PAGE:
The U.S. Coast Guard cutter Healy leaving Dutch Harbor, Alaska, and heading to the high Arctic for the GEOTRACES research cruise. It doesn’t take long to move from a landscape of steep carved cliffs to one of endless waves on an Arctic passage. Photo: T. Kenna

Dutch Harbor Alaska is located on that long spit of land that forms the Aleutian Islands of Western Alaska. Research vessels launch from this location and head northeast into the Bering Sea on their way to the Bering Strait, the gateway to the Arctic.

map of Dutch Harbor

Dutch Harbor, Alaska (from

Our research cruise is part of the international Arctic GEOTRACES program, which this summer has three separate ships in the Arctic Ocean. The Canadian vessel headed north in early July, and the German vessel will follow a week behind the Healy. Each will be following a different transect in the Arctic Ocean to collect samples. The U.S. vessel has 51 scientists on board, each with a specific sampling program. We will focus our time in the western Arctic, entering at the Chukchi Sea. (Follow the expedition here.)

What is GEOTRACES studying? The program goal is to improve our understanding of ocean chemistry through sampling different trace elements in the ocean waters. Trace elements can be an asset or a liability in the marine system, providing either essential nutrients for biologic productivity, or toxic inputs to a rapidly warming system. This part of the larger program is focused on the Arctic Ocean, the smallest and shallowest of the world’s oceans and the most under siege from climate change. Results from this cruise will contribute to our understanding of the processes at work in the Arctic Ocean, providing both a baseline of contaminants for future comparisons as well as insights into what might be in store for our future.

The land surrounding the Arctic Ocean is like a set of cradling arms, holding the ocean and the sea ice in a circular grasp. Within that cradle is a unique mix of waters, including freshwater from melting glacial ice and large rivers, and a salty mix of relatively warm Atlantic water and cooler Pacific water. Our first sample station lasts over 24 hours and focuses on characterizing the chemistry of the water flowing into the Arctic from the Pacific Ocean. This is critical for locking down  the fluxes and totals of numerous elements in the Arctic.

Map of sea ice

Daily map from the ship showing sea ice cover. Yellow is the marginal ice, and the red is heavy ice. The location of the Healy is visible at the lower edge of the photo at the edge of the red dot.

In the past the “embrace” of the Arctic land has served as a barrier, holding in the sea ice, which is an important feature in the Arctic ecosystem. In 2007, however,  winds drove large blocks of sea ice down the Fram Stait and out of Arctic. In recent years the Arctic sea ice has suffered additional decline, focusing new attention on the resource potential of this ocean.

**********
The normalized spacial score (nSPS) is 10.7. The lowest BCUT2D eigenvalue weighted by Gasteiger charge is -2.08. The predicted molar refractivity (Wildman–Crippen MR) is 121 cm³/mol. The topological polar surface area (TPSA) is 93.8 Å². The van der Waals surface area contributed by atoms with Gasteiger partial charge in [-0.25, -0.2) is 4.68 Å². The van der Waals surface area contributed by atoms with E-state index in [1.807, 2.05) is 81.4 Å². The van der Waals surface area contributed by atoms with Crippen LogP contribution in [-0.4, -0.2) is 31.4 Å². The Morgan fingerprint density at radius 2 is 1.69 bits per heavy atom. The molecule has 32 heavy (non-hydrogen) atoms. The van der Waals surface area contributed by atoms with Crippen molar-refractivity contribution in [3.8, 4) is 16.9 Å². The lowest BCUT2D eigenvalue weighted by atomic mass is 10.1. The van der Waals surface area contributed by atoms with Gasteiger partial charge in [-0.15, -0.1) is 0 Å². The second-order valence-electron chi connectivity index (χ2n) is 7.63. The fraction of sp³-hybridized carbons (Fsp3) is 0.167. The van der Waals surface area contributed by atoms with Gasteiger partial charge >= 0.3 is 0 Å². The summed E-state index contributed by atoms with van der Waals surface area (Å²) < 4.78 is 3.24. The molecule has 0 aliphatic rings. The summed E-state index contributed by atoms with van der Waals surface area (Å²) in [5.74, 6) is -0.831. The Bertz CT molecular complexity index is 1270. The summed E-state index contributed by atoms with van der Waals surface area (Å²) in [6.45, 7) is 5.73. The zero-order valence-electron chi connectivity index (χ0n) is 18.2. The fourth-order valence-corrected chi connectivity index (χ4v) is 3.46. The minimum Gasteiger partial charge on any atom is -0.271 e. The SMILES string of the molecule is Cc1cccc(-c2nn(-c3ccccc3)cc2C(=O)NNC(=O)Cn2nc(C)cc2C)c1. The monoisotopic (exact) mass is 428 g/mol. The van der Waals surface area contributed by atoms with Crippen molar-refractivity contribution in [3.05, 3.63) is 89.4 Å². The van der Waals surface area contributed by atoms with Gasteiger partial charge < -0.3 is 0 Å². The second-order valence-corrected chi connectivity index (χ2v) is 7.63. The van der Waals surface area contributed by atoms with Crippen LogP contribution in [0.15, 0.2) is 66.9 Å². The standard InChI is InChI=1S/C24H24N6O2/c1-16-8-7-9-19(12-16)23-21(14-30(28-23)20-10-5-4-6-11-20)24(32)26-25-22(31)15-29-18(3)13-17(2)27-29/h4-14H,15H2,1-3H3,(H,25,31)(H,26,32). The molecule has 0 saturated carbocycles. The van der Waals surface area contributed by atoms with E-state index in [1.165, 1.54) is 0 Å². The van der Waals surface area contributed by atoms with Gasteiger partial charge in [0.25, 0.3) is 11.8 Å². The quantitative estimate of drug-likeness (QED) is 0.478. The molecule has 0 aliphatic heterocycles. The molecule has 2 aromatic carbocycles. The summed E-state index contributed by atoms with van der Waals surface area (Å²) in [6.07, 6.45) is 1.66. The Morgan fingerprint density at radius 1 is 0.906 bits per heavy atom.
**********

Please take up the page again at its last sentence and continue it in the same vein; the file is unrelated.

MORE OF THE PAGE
Unexpectedly this year, the sea ice is projected to be thick along the proposed cruise track, thick enough that it might cause the ship to adjust her sampling plan.


Walrus resting on Arctic sea ice. Photo: T. Kenna

The walrus in the above image are taking advantage of the Arctic sea ice. Walrus use the ice to haul out of the water, rest and float to new locations for foraging. Walrus food of preference is mollusks, and they need a lot of them to keep themselves satisfied, eating up to 5,000 a day, using the sea ice as a diving platform. As the ship moves further from shore, we will lose their company.

Margie Turrin is blogging for Tim Kenna, who is reporting from the field as part of the Arctic GEOTRACES, a National Science Foundation-funded project.

For more on the GEOTRACES program, visit the website here.

Introducing PAPRICA

Chasing Microbes in Antarctica - Tue, 08/18/2015 - 14:00

I’m very excited to report that our latest paper – Microbial communities can be described by metabolic structure: A general framework and application to a seasonally variable, depth-stratified microbial community from the coastal West Antarctic Peninsula was just published in the journal PLoS one.  The paper builds on two very distinct bodies of work; a growing literature on microbial community structure and function along the climatically sensitive West Antarctic Peninsula, and a family of new techniques to predict community metabolic function from 16S rRNA gene libraries, which we are calling metabolic inference.